FAA’s Withdrawal of Collegiate Training Initiative Advantage is Baffling!!!

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ARTICLE: ATC Hiring Changes Draw Protest

That the FAA should engage in a massive hire for new controllers, who will be expected to operate the new NextGen equipment without clear definition of the tasks to be performed and the skills needed has been recently criticized. The FAA national recruitment announcement has been protested for sound reasons. A cadre of individuals took their own educational dollars to learn ATC from schools encouraged to set up training programs under the expectation that their application for future hiring preference.

They will not be afforded that advantage! One critic, Doug Williams, director of the aviation program at Baltimore County Community College, aptly said “We feel that this is the wrong way to go about this, [our students] should be given this preference, as they have [been] in the past.”

The FAA, a while ago, recognized that its training program at the Academy in Oklahoma City could well benefit from external sources and created the Collegiate Training Initiative . Based on the FAA’s policy which would prefer graduates of approved programs, 36 academic institutions created 15 different Associates degrees , 37 Bachelor level accreditation, and 3 Masters degree curricula. The AT-CTI Schools range from traditional aviation schools like Purdue University and the University of North Dakota, but the outreach extended to new institutions like InterAmerican University of Puerto Rico and Broward College as well as other reservoirs of untapped, minority talent. The academic content received accreditation from the requisite review boards; so there must have been substance.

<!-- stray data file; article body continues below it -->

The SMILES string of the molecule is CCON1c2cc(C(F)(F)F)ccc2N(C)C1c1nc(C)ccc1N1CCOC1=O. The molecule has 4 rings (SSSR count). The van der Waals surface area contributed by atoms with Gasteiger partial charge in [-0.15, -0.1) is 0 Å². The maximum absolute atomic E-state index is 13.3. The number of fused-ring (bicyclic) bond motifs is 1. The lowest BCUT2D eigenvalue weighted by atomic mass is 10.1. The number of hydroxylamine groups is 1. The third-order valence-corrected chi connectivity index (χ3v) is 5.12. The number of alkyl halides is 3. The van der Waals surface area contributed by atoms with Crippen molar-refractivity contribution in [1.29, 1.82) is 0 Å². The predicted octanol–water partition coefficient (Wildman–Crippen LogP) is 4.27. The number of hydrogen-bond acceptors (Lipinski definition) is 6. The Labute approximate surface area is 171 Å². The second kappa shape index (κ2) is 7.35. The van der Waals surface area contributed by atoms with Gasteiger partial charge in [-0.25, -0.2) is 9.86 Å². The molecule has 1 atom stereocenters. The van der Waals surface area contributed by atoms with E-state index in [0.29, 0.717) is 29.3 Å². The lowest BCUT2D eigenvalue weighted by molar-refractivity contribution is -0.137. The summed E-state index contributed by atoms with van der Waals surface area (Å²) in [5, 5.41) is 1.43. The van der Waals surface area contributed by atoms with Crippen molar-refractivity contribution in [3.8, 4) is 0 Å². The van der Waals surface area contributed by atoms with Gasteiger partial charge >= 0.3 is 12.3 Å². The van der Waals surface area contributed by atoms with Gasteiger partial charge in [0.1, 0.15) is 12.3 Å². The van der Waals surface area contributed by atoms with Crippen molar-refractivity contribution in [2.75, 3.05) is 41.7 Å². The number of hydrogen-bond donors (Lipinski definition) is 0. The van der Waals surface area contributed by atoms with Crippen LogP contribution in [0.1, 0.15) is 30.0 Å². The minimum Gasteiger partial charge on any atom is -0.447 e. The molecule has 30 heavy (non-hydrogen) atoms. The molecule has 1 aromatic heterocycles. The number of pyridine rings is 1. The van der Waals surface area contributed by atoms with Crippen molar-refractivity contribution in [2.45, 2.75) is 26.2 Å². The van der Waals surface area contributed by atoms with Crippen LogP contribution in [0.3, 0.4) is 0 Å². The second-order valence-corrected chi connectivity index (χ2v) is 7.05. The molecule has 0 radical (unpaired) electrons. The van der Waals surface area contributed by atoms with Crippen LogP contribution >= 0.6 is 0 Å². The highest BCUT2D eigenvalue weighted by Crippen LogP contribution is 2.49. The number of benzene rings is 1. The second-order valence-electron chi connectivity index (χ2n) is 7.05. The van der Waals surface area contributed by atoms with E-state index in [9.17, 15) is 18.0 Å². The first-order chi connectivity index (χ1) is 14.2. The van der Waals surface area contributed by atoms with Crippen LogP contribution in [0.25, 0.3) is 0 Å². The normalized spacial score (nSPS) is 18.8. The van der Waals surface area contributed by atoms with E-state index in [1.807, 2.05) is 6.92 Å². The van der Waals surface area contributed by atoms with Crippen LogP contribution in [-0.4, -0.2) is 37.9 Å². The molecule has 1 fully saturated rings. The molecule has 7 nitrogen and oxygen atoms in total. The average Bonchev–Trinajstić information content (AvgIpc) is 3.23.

Since many of these degrees likely included exposure to other intellectual disciplines, the graduates of these programs were and are better prepared for the unknown, perhaps more accurately as-of-yet undefined, challenges of NextGen. Even more disappointing is the consequences to the CTI schools. The FAA encouraged academic institution to study the “science” of Air Traffic in order to teach this professional skill set. Professors devoted time to examine this arcane subject; that focus may have resulted in insights about how ATC does its work and might have been a superb resource for assessing the same positions in a NextGen environment. Seeing the FAA suddenly withdraw the CTI advantage likely will result in the shrinkage of future thought by these learned teachers.

The recruitment of this generation of controllers, well before the FAA has determined what that profession will require in the future, is disappointing. The elimination of an advantage for the CTI alumni appears to be very myopic. An expert on all subjects involving the AT world, Robert Poole, heartily concurs

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